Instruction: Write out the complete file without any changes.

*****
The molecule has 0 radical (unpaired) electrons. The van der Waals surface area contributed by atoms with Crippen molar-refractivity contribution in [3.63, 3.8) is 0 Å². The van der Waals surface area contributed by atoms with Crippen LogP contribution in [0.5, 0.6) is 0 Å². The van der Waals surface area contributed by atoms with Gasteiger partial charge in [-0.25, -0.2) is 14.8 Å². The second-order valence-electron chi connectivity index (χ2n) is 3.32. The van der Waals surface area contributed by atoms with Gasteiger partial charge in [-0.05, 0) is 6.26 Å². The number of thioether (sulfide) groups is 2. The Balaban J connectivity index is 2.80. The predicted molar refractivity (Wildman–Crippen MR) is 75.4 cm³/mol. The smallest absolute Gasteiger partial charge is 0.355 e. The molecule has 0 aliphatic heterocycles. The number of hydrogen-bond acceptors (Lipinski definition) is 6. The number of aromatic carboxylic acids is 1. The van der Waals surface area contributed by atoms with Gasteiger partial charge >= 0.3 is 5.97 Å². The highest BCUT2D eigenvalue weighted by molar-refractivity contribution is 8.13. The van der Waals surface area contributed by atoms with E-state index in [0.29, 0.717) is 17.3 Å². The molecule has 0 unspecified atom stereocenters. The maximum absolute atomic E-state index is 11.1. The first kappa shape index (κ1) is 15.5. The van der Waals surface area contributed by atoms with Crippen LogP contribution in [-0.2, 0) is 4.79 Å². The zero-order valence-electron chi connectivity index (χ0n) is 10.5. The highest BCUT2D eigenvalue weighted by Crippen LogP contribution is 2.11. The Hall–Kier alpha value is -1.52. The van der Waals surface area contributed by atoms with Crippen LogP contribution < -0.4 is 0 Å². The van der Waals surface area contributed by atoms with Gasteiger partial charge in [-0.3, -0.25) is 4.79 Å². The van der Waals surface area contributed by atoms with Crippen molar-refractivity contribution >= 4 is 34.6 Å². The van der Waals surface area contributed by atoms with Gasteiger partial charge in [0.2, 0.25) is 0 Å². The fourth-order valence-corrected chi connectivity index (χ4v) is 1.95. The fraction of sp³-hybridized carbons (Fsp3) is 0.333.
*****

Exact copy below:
The molecule has 0 radical (unpaired) electrons. The van der Waals surface area contributed by atoms with Crippen molar-refractivity contribution in [3.63, 3.8) is 0 Å². The van der Waals surface area contributed by atoms with Crippen LogP contribution in [0.5, 0.6) is 0 Å². The van der Waals surface area contributed by atoms with Gasteiger partial charge in [-0.25, -0.2) is 14.8 Å². The second-order valence-electron chi connectivity index (χ2n) is 3.32. The van der Waals surface area contributed by atoms with Gasteiger partial charge in [-0.05, 0) is 6.26 Å². The number of thioether (sulfide) groups is 2. The Balaban J connectivity index is 2.80. The predicted molar refractivity (Wildman–Crippen MR) is 75.4 cm³/mol. The smallest absolute Gasteiger partial charge is 0.355 e. The molecule has 0 aliphatic heterocycles. The number of hydrogen-bond acceptors (Lipinski definition) is 6. The number of aromatic carboxylic acids is 1. The van der Waals surface area contributed by atoms with Gasteiger partial charge >= 0.3 is 5.97 Å². The highest BCUT2D eigenvalue weighted by molar-refractivity contribution is 8.13. The van der Waals surface area contributed by atoms with E-state index in [0.29, 0.717) is 17.3 Å². The molecule has 0 unspecified atom stereocenters. The maximum absolute atomic E-state index is 11.1. The first kappa shape index (κ1) is 15.5. The van der Waals surface area contributed by atoms with Crippen LogP contribution in [-0.2, 0) is 4.79 Å². The zero-order valence-electron chi connectivity index (χ0n) is 10.5. The highest BCUT2D eigenvalue weighted by Crippen LogP contribution is 2.11. The Hall–Kier alpha value is -1.52. The van der Waals surface area contributed by atoms with Crippen LogP contribution < -0.4 is 0 Å². The van der Waals surface area contributed by atoms with Gasteiger partial charge in [-0.3, -0.25) is 4.79 Å². The van der Waals surface area contributed by atoms with Crippen molar-refractivity contribution >= 4 is 34.6 Å². The van der Waals surface area contributed by atoms with Gasteiger partial charge in [0.2, 0.25) is 0 Å². The fourth-order valence-corrected chi connectivity index (χ4v) is 1.95. The fraction of sp³-hybridized carbons (Fsp3) is 0.333.